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Every month Skift will profile someone working in the quirkiest, most incredible and surprising jobs in travel and restaurants. Skift's relentless curiosity about our industries extends to every corner of the labor market. Who knew jobs like this even existed?
You likely haven’t paid much mind to the material covering a hotel’s chairs, sofas, and, in some cases, walls. But that’s all Jose Gabriel Perez thinks about during his workday.
The 52-year-old Perez is the upholstery specialist at The St. Regis New York, a full-time position he has held since 2007. He handles all the upholstery needs at the Marriott property, ensuring that the fabrics within the walls of the landmark hotel are preserved and in excellent condition. The scope of work ranges from mending couch pillows and curtains to re-covering armchairs and sofas.
Born and raised in the Dominican Republic, he learned the art from his father, who had an upholstery business in Santo Domingo. “My father started bringing me to work when I was 12,” he said, noting that he learned 80 percent of what he knows from him.
Perez said that among the lessons his father shared were attention to detail and the importance of sewing well. “You have to understand pattern-making, design, and style,” he says. “You have to learn to measure properly and concisely.” In fact, Perez says the most important part of the trade is the concept, taken from the world of carpentry, “of measuring twice, but cutting just once.”
Prior to coming to The St. Regis, Perez was working at an upholstery shop in Queens for a friend’s brother. That friend happened to be the upholsterer at The St. Regis. When he retired 12 years ago, he handed off the job to Perez.
The St. Regis New York is a rarity in hiring a full-time upholstery expert. But Senih Geray, the hotel’s general manager, said the position is well-justified. “In the luxury world, we always take pride in focusing on the little details and making sure nothing is overlooked. Within the hotel — which, in addition to public spaces, has 238 rooms, including 67 suites — there’s a lot of fabric.” Geray continued, “In addition to the furniture, we have silk wall coverings in every room. There are four or five panels in a regular room and in a suite, that multiplies quite a bit.”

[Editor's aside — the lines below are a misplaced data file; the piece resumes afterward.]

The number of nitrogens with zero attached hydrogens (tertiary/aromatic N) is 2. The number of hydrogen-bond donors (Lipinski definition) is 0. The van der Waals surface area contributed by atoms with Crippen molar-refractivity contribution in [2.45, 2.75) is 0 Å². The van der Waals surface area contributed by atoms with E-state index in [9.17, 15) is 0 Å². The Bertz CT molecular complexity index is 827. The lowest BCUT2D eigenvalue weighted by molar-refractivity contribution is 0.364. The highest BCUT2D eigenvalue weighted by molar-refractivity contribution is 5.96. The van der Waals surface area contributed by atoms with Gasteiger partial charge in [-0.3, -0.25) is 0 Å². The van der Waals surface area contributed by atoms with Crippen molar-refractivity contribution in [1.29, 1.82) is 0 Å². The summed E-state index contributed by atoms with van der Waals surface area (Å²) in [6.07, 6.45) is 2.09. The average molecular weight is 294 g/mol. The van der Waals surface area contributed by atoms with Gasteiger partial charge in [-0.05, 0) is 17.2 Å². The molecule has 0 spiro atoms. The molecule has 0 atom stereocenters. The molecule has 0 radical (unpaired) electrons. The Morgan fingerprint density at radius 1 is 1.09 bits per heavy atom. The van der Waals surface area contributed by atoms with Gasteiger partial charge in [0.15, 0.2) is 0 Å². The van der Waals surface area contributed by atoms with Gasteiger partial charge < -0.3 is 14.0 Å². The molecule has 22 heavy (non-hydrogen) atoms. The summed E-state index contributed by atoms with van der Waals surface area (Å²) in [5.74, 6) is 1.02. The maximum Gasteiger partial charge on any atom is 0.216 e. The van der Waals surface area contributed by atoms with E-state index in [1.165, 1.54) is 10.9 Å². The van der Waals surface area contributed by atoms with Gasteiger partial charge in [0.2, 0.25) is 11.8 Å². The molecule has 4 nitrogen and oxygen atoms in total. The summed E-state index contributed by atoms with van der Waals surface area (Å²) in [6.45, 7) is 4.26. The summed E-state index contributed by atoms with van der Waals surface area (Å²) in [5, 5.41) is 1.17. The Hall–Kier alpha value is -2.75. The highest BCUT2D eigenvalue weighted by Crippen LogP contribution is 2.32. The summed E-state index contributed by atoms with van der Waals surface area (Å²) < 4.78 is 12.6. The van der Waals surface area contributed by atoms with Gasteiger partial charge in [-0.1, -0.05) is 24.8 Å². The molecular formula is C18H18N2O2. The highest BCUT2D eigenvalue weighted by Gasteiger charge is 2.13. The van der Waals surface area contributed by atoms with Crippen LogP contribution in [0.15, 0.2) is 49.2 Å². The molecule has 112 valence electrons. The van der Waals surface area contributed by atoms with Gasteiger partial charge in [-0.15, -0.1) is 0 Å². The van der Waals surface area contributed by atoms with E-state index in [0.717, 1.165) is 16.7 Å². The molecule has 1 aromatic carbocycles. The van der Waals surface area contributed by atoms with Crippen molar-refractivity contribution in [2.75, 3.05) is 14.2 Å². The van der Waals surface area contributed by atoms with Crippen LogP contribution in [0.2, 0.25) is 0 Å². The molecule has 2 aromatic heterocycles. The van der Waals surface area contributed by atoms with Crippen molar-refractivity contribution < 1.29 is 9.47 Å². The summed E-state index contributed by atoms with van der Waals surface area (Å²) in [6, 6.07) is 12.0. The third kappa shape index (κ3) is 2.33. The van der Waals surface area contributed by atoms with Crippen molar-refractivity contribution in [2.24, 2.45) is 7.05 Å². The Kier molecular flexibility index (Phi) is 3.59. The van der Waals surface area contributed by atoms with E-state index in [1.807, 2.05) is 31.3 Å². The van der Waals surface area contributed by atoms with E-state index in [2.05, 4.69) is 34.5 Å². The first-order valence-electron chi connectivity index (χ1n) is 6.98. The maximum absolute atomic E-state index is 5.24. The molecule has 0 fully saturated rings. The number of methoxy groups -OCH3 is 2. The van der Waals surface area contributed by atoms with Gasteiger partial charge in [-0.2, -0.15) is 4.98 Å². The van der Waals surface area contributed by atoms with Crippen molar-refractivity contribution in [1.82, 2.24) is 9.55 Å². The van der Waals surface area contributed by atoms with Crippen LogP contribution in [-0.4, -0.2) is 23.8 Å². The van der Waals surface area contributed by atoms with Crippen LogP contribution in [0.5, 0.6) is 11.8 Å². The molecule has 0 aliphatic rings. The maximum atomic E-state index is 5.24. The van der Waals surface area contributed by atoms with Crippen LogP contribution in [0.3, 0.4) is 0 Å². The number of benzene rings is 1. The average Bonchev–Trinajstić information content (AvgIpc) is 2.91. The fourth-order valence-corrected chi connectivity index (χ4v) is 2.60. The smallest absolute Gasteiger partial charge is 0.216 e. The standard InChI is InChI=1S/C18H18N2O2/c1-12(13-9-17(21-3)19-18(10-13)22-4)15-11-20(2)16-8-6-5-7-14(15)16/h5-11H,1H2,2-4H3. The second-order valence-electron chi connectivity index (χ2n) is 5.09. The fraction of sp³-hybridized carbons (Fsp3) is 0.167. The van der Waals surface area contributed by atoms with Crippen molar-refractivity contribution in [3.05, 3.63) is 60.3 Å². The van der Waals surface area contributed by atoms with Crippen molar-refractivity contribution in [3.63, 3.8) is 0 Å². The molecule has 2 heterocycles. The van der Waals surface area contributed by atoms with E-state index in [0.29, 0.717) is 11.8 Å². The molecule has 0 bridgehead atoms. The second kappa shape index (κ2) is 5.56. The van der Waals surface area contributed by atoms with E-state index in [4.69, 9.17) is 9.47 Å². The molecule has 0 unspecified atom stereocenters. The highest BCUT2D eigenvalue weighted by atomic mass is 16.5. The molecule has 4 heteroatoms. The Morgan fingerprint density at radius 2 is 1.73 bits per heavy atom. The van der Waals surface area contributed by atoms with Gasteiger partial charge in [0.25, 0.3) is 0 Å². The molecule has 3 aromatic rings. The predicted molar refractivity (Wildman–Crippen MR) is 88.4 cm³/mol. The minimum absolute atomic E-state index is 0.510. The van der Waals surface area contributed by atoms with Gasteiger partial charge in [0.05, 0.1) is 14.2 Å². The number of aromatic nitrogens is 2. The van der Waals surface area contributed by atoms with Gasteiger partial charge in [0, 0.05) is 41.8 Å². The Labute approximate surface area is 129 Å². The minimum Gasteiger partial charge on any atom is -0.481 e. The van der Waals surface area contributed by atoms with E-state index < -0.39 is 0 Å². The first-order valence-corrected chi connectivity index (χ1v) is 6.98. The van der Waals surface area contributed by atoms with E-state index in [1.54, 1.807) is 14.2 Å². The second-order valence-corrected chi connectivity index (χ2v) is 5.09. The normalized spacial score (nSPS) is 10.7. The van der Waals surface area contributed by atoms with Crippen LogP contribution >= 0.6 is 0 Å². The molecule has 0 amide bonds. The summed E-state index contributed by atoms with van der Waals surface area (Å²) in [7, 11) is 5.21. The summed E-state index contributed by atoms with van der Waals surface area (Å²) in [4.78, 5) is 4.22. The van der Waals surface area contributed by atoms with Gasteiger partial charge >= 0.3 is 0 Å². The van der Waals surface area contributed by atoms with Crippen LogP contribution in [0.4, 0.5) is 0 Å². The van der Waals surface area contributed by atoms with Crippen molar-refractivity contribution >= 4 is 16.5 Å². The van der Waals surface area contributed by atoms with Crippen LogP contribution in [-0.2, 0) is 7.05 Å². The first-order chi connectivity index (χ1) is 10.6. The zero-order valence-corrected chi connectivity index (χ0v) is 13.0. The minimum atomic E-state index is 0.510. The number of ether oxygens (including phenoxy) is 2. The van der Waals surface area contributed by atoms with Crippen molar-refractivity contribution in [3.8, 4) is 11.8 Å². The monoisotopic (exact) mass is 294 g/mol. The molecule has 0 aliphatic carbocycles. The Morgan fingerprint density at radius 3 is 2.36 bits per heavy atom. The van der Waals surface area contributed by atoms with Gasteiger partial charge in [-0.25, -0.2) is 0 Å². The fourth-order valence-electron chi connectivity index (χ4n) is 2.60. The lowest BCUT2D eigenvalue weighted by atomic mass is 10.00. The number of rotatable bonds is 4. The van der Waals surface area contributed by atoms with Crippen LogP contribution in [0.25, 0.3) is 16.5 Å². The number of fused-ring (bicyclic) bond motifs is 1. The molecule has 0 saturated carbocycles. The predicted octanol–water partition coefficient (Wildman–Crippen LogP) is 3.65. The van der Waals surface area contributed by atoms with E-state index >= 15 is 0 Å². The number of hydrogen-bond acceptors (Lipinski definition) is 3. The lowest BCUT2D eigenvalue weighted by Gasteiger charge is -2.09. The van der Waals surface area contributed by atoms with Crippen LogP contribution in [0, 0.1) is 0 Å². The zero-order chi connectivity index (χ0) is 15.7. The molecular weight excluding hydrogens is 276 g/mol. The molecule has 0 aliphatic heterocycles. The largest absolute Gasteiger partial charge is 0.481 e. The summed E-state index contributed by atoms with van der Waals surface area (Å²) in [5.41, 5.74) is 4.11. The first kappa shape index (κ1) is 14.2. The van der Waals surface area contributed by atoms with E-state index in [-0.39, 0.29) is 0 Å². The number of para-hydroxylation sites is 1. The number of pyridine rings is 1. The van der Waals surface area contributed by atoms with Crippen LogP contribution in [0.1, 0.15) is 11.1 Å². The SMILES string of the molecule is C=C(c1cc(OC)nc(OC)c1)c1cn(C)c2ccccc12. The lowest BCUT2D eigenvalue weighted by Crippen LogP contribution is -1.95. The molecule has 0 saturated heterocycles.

Given the sheer amount of fabric everywhere, Geray said, “We believe our surroundings and our furnishing are so important to guest satisfaction that we want to take care of it every day.”
‘A Quiet Hero’
That’s just what Perez does. On a typical shift, Perez is given lists of items in need of repair by the butlers in charge of each floor. Furniture requiring TLC is brought down to his basement workshop. Geray says the space, which is located by the engineering department, is the size of a standard room, about 450 square feet. In addition to separate machines dedicated to working on fabric, leather, and metal, the shop, says Geray, “has good lighting so Gabriel can focus on exact details. Plus, he has a very good stereo system in there to keep motivated throughout the day.”
A chair will take Perez a day or two to repair, while a sofa may take four or five. Items with a lot of studs and buttons are the trickiest, notes Perez. Ottomans, in particular, are difficult to reupholster, since “there can be up to 40 buttons on them, which have to be equally spaced, or it’s clear they aren’t done right.”
And Perez, ever the perfectionist, wants it done right every time. Nothing gives Perez more pleasure, he said, “than the satisfaction of a job well done. When I am able to match fabrics perfectly, when cushions fit tight, that is fulfilling.”
According to Geray: “Gabriel is a very detailed individual. He doesn’t take shortcuts. It can be a tedious job, but I am glad we have a patient individual like him to tackle it. He is a quiet hero who we can always count on. What he does is unique, and he is a great asset for us.”
Perez said upholsterers like him are a dying breed and he wishes more people would consider picking up the trade. For him, the art of upholstery “has allowed me to have the job and the life I have today. I would never have thought it was possible growing up in the Dominican Republic.”